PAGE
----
Is Somerby implying that his obituary shouldn't have tried to tell anyone why this guy was important? Do we only publish rock star's deaths? What if someone doesn't listen to modern music and has never heard anything by that rock star, and yet is being told he revolutionized some musical genre? Is it the writer's fault if the reader hasn't listened to music sufficiently to know what is being discussed?

    I just don't understand why this post appear or what it is trying to say. Math isn't hard. It just takes effort and time to understand it, just as it takes effort and time to understand anything these days. You don't get understanding without the effort -- no matter what your native intelligence.

    1. So you expect absolutely no effort from journalists to understand and attempt to enlighten?

    2. I agree with Anon at 3:09. My guess is that the writers (a) probably couldn't understand math well enough to describe what Grothendieck had done, and (b) in any event couldn't describe it in lay terms that would have made sense. I like some of Bob's criticisms about writing that makes it appear that we're learning something when we're really learning nothing, but I don't think that these obituary writers can be criticized for not trying to explain concepts that almost certainly aren't going to be explained in a small newspaper column.

  2. We remember being impressed, many years ago, when Bob derided people who claimed "A Brief History Of Time" was a coherent, easy-to-read, book. We consider ourselves fairly intelligent and educated, and had no fucking idea what that book was supposed to be explaining to us, easy or not. However, here, we consider Bob to be way off base. It is not the job of an obituary writer to provide a math lesson to his or her readers. The obituary writer is supposed to summarize the person's life, capturing, in brief form, who they were and what they were about. These obituaries do that adequately. Somehow, we suspect if the obituary writers were capable of even understanding the deceased person's work, let alone explaining ti to people, they would not be writing obituaries.

  3. If it makes Bob feel any better, I spent five years in graduate school studying advanced mathematics, and I don't understand Grothendieck's contributions either. Now, a statement of Fermat's theorem is pretty easy to understand. It says there are no positive integers a, b, c, and n, such that a^n + b^n = c^n, where n is greater than 2.

    1. Really, David? You sure it wasn't your wife, or your third cousin twice removed who studied advanced mathematics?

    2. You realize that statistics is not advanced mathematics, right?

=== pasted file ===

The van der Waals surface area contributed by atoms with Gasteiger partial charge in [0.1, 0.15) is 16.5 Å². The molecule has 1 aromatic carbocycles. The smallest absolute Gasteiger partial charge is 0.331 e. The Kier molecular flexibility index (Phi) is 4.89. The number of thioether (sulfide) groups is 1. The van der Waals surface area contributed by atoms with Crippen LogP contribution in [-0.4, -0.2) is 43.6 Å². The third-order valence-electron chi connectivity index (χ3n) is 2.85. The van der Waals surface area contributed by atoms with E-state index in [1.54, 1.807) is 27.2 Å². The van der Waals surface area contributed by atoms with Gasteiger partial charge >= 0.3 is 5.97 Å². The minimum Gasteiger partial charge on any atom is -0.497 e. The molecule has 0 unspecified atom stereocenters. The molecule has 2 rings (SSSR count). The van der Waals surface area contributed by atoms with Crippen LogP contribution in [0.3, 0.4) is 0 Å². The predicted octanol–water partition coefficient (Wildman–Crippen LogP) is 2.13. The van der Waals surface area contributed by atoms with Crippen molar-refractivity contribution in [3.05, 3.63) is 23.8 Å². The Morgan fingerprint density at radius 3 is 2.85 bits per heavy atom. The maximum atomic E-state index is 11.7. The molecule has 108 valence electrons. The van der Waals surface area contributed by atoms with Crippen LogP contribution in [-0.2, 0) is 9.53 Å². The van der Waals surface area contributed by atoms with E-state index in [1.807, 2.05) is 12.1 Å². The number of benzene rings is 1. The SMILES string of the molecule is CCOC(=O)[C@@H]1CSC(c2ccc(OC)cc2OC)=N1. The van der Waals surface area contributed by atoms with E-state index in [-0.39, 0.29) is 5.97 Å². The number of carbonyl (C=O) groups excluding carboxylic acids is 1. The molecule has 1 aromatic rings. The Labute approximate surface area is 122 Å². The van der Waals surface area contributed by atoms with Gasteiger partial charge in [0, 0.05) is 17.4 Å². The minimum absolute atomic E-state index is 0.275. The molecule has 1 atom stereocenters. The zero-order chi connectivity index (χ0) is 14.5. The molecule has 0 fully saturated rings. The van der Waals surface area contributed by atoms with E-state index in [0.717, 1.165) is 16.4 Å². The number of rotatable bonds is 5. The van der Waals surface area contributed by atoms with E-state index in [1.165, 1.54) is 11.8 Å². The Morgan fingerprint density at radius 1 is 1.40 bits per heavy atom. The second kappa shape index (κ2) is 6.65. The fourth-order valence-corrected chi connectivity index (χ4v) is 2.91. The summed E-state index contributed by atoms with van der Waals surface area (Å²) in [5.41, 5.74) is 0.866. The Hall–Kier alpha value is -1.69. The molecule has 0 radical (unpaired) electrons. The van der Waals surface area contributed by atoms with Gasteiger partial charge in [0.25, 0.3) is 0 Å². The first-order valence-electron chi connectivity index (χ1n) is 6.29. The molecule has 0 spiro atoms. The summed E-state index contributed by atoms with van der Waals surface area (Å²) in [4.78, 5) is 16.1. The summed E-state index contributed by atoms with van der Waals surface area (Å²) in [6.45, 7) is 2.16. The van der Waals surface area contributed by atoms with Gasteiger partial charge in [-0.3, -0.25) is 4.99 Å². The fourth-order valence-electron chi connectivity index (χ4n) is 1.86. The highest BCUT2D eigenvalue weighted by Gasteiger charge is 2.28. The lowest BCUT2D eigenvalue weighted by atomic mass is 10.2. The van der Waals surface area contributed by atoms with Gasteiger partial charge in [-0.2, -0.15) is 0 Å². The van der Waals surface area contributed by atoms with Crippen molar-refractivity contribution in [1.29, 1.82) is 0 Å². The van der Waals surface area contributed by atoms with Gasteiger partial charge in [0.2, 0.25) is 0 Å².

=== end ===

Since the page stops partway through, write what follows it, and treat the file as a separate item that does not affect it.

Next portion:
3. Right you are David in Cal. Easy to understand. I copied ti right out of the NY Times obit myself.

      That said, the obituary also described imprecisely Mr. Grothendieck’s contribution to proving a set of hypotheses posed by André Weil. Mr. Grothendieck proved two of the four hypotheses and developed a new proof of a third; his former student Pierre Deligne proved the fourth. Mr. Grothendieck and Mr. Deligne were not working together.

    4. "I spent five years in graduate school ...."

      Usually takes 2 or 3 years. That explains a lot.

    5. No, it doesn't. I know almost no mathematicians who got a PhD in 2-3 years. Five is about par. You don't know what you are talking about. (It might take about that time to get a Masters, but hardly anybody gets a Masters degree in mathematics.)

  4. I shall now go back to the obituaries of Albert Einstein and Neils Bohr for a complete understanding of relativity theory and quantum mechanics

  5. OMB (No need to Memorialize the OTB)

    The immortal word of BOB will live forever on the Intenet created by a college disciple. There is no need to worry about an obituary to explain his many contributions to the study of journalism, East Coast Irish Catholicism, beachfront home aquisition and decor, developmental delays in writing skills among Ivy League graduates, and cranial wiring diagrams for anchor persons.

    However, his contributions to mathematics were ginormous. His Very Rough Rule of Thumb, which he was able to apply to any standardized test to debunk persistent plutocrat flogging of ratty teachers and call attention ignored black children, was never understood by even the best experts in educational statistics.

    Even BOB, who wrote about it constantly, could never express it in terms his legion of follower could cogently regurgitate in blog commentary. Fortunately it relied on the number 10, making it easier for those who did not understand it to think they truly did.

    His analysis missed.

    1. It was nice while you were gone. Did you get a weekend pass to visit your empathy-fatigued relatives?

    2. We noticed how many stifled commenters filled Bob's box with long discussions on weighty topics. We shall try it again some time. However warp speed travel in a small craft with deadrat and David in Cal can be tiresome.

    3. 1132: it was nice your Mom let you out of the playpen for a little while. Now it's nap time.

    4. It's a relativistic effect. Much like an object becoming more massive as it accelerates, you become more tiresome the harder you try to be clever. From the frame of reference of your reader of course. From your own frame of reference, I'm sure you find that you're always the smartest kid in the room.

    5. Shorter deadrat: Nanny, nanny boo boo.